If you wish to do political trolling, go to and troll there. I will then respond to you appropriately. But please, not here.
    Seeing the Forest

  15. I haven’t read Hosking’s major works yet, but what I’ve read by and about him makes me think I’d be sympathetic with his analysis of the Russian empire. The parallel between Cossacks and criminal groups shouldn’t surprise us if we accept the view that Cossacks were initally ragtag gangs roaming the steppes to the south of Muscovy and Poland-Lithuania, to the north of Crimea and Persia. Come to think of it, the steppe begins a hundred miles south of Moscow!
    The Russian word for Cossack is Kazak (Kozak is acceptable); a Kazakh is a citizen of Kazakhstan, which I’m afraid is now spelled Kazakstan.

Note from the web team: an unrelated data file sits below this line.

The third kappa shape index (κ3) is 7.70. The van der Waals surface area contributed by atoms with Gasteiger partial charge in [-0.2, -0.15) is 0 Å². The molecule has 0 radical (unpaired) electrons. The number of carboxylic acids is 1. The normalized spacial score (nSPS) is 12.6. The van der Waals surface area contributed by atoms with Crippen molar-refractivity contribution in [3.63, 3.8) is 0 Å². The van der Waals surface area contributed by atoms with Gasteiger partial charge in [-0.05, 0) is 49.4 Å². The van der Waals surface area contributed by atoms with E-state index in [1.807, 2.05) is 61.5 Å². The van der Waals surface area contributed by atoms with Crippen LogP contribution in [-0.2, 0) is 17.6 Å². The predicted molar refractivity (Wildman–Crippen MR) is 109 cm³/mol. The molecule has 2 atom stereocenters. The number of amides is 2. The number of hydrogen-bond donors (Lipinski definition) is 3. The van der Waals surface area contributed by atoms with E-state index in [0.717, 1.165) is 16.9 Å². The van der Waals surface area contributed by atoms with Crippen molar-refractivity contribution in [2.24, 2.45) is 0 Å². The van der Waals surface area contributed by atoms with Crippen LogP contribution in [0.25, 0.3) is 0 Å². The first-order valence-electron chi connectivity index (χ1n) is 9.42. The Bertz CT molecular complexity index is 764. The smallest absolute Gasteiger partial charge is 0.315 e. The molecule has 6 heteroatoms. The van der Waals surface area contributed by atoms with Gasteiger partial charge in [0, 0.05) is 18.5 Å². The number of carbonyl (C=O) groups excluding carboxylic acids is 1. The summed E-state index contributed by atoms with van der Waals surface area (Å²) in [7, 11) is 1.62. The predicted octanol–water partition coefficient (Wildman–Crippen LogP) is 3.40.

16. which I’m afraid is now spelled Kazakstan.
    Okay, I’ll bite. Why’s that?

  17. Because in Kazakh it’s a k, not a kh. (There’s a story that it got the kh spelling because Stalin mispronounced it in a speech, but that doesn’t sound very credible.) At any rate, it was officially “Kazakstan” for a while (I was editing a series of guides to Doing Business in [Foreign Country] at the time, so I kept up with these things), but I’m pretty sure it’s gone back to Kazakhstan. For instance, here‘s the president’s official site.

  18. whoa! you ARE attracted to me, John.
    Dude, I’m unavailable – and no plugs, please.

  19. Note that the Kazakh-Cyrillic alphabet has two k’s, one identical to the Russian k, the other a k with a cédille/ogonek. It is sometimes transliterated as q: Qazaqstan.